Doug Burgum comes from a small town. He may actually have policy ideas and a platform as well, but all he talked about was being from a small town so I can’t say. Apparently he rides horses sometimes. He and his horse will not get the nomination.
Vivek Ramaswamy is the dangerous one. He is a bootleg Trump, right down to the stilted hand gestures. He has no viable policies whatsoever; he just spouts horrifying rhetoric to shock people like a ten-year-old boy blowing Bronx cheers to annoy his teacher. He unabashedly embraces conspiracy theories. His plan to put disabled people in state-run asylums where they can receive religious instruction ought to have him expelled from politics and any polite company for the rest of his life, but we live in hell so the audience was lapping it up. He got the most applause and the least boos of any candidate. I would say we don’t have to worry about him, but I lived through 2016 so I’m on edge. Still, I don’t think he’ll get the nomination.
Rick Scott talks about his single mother more often than he talks about his own policies. He would be the dangerous one who spouts horrifying rhetoric if not for Ramaswamy, and he’s visibly offended that Ramaswamy stole his shtick. Pence already stole the “devout Christian who quotes the Bible” shtick so he can’t have that either. He is redundant and I think he knew it. He has no chance at the nomination.
None of this really matters, because none of these people are going to be president come 2025, and they’re not going to be the Republican nominee either.
At the moment, Donald Trump is still polling head an shoulders above any of his opponents. Four indictments, four arraignments, a mug shot and a seven-figure sexual abuse judgement have barely put a dent in his steady rise in the Republican polls. The party is Trump and Trump is the party. His deplorable base like him specifically because of his cruelty and lawlessness. I didn’t think this would be the case. I thought the MAGA movement would have crowned a new messiah by now, and I still think that day will come, but it’s not here. At this moment, I believe that Donald Trump will be the Republican nominee and go head to head with Joe Biden in the 2024 race. I am not looking forward to it.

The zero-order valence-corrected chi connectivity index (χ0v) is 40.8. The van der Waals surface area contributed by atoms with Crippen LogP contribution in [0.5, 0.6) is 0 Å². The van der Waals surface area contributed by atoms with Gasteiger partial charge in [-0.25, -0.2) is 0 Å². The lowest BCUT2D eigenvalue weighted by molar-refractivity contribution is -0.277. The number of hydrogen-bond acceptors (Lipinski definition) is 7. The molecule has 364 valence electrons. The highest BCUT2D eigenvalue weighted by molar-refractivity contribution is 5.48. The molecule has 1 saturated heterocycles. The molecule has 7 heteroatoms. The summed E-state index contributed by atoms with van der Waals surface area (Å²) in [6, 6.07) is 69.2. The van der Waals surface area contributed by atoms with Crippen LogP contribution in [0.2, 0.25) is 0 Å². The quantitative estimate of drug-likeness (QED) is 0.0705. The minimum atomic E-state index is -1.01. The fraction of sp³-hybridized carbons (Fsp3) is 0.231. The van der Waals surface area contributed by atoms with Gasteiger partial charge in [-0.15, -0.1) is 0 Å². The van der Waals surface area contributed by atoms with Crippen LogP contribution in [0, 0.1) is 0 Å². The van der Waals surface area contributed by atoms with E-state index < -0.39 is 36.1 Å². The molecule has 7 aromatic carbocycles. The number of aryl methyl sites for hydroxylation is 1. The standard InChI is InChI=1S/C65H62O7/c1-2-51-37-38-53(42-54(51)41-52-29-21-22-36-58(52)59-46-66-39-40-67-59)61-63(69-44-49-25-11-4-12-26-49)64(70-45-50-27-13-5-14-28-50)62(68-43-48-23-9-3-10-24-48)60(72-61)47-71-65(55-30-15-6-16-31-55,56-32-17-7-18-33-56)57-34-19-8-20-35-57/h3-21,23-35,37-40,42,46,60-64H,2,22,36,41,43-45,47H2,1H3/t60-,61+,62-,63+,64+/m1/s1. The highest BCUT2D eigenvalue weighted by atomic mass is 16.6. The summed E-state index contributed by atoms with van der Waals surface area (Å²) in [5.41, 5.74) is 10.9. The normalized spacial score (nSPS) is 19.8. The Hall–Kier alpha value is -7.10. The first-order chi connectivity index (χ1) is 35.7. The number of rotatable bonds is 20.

In that light, the debate took on a kind of ominous flavor, like photos of the Titanic leaving England. All of these campaigns are doomed to sink. Why are they doing this?
Are they vying to be Trump’s running mate? Some probably are. I don’t imagine Pence would want to go through that rigmarole again, though his willingness to debase himself for power’s sake might go deeper than I think. Hutchinson and his pleasant accent probably wouldn’t do it.
Maybe they just want to be the last Republicans standing as the party collapses like a cold souffle.
Whatever party they form when and if that happens, I can’t see myself supporting that either.
It’s going to be a rough fifteen months.
Mary Pezzulo is the author of Meditations on the Way of the Cross, The Sorrows and Joys of Mary, and Stumbling into Grace: How We Meet God in Tiny Works of Mercy.